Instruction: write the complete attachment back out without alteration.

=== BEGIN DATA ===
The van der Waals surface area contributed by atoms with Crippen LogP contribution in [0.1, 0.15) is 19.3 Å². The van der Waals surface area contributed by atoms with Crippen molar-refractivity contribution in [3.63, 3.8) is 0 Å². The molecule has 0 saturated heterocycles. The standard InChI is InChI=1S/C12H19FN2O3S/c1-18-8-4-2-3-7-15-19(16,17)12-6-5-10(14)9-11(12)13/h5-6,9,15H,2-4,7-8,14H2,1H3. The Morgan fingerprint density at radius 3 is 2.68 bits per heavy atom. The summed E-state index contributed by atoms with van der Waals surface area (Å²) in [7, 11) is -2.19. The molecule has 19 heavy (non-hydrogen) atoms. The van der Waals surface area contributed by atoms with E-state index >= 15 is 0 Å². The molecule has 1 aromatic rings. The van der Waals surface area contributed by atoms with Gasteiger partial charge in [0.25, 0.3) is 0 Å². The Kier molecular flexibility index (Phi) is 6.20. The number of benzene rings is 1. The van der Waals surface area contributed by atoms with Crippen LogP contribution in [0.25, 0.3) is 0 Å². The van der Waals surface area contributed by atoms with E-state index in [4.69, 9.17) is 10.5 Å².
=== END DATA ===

The van der Waals surface area contributed by atoms with Crippen LogP contribution in [0.1, 0.15) is 19.3 Å². The van der Waals surface area contributed by atoms with Crippen molar-refractivity contribution in [3.63, 3.8) is 0 Å². The molecule has 0 saturated heterocycles. The standard InChI is InChI=1S/C12H19FN2O3S/c1-18-8-4-2-3-7-15-19(16,17)12-6-5-10(14)9-11(12)13/h5-6,9,15H,2-4,7-8,14H2,1H3. The Morgan fingerprint density at radius 3 is 2.68 bits per heavy atom. The summed E-state index contributed by atoms with van der Waals surface area (Å²) in [7, 11) is -2.19. The molecule has 19 heavy (non-hydrogen) atoms. The van der Waals surface area contributed by atoms with E-state index >= 15 is 0 Å². The molecule has 1 aromatic rings. The van der Waals surface area contributed by atoms with Gasteiger partial charge in [0.25, 0.3) is 0 Å². The Kier molecular flexibility index (Phi) is 6.20. The number of benzene rings is 1. The van der Waals surface area contributed by atoms with Crippen LogP contribution in [0.25, 0.3) is 0 Å². The van der Waals surface area contributed by atoms with E-state index in [4.69, 9.17) is 10.5 Å².